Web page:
Type 2 Diabetes
From the 1950s to 2010, the United States witnessed a dramatic increase in type 2 diabetes—with minority communities disproportionately impacted. Less than 1% of the population had been diagnosed with diabetes in the 1950s, whereas in 2010 the rate was 8.3%.
Today approximately 26 million Americans over the age of 20 live with diabetes (11.3%), including 7 million not yet diagnosed with the disease. Aspects of the American lifestyle—unhealthy foods and physical inactivity–are powerful risk factors for this relatively new disease.
Biological explanations are only part of the story: the web of causation is thicker and wider, intertwined by historical, economic, environmental, and sociological roots. Diabetes has been linked to poverty, unemployment, low education levels, and geographic isolation. For example, many people most at risk for diabetes live in “food deserts,” where access to healthy foods is limited.
Preventing diabetes is more than just changing an individual’s behavior. In addition to addressing the root causes of the disease, we need to find culturally-specific solutions that speak to the needs and traditions of our communities.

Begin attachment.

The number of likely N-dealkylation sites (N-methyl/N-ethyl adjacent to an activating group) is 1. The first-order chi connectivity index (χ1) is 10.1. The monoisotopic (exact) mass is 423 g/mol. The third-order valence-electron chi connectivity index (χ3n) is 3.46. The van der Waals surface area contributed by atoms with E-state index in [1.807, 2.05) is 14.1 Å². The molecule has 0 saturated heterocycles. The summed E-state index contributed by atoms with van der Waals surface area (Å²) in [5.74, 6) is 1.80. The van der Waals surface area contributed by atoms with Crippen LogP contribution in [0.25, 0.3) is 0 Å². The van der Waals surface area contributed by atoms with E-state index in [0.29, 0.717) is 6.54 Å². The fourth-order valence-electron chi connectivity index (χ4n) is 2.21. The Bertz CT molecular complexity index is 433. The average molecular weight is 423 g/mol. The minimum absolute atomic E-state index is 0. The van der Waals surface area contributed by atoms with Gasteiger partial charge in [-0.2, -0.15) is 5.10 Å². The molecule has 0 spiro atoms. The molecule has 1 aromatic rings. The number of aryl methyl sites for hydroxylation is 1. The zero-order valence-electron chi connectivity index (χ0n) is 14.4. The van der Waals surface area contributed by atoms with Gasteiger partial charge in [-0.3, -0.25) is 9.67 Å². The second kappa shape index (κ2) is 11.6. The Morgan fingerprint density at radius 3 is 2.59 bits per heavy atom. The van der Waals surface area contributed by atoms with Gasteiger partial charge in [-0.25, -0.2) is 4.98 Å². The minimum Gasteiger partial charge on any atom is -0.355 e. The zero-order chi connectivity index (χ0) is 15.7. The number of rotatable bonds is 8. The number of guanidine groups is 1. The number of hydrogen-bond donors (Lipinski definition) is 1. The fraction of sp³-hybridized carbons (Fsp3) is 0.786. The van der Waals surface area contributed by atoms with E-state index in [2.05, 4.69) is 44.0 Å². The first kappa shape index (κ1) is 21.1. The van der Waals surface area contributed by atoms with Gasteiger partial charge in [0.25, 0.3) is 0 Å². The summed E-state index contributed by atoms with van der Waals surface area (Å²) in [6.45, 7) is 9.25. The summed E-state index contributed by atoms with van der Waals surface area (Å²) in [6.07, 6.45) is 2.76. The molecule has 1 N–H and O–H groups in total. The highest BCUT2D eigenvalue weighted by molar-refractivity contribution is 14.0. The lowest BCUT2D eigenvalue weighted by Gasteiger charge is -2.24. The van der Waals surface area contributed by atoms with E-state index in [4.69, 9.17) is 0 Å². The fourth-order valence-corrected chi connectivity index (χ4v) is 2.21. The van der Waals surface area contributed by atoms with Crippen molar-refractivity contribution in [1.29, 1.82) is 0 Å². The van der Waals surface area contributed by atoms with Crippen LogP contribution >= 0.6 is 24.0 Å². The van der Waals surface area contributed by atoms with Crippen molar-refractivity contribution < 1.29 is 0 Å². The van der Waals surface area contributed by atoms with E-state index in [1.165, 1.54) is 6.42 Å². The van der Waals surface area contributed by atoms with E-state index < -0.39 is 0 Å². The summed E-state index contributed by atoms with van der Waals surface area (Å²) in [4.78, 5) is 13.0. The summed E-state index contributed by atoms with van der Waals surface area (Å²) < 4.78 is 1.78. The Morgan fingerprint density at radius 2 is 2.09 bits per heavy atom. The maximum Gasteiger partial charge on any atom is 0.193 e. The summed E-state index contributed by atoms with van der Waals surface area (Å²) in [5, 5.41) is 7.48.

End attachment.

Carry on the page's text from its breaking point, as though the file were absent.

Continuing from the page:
A positive outcome in the aftermath of Hurricane Katrina’s devastation of the Vietnamese community in East New Orleans in 2005 was the establishment of a community development corporation. Addressing the lack of health services, MQVN-CDC opened a community-owned health center that provides comprehensive and preventive health care services for low-income, working, uninsured and underinsured families. Its DEVA (Diabetes Education in Vietnamese Americans) program trains lay health workers to assist in providing education about nutrition, physical activity, mental health, and community resources.
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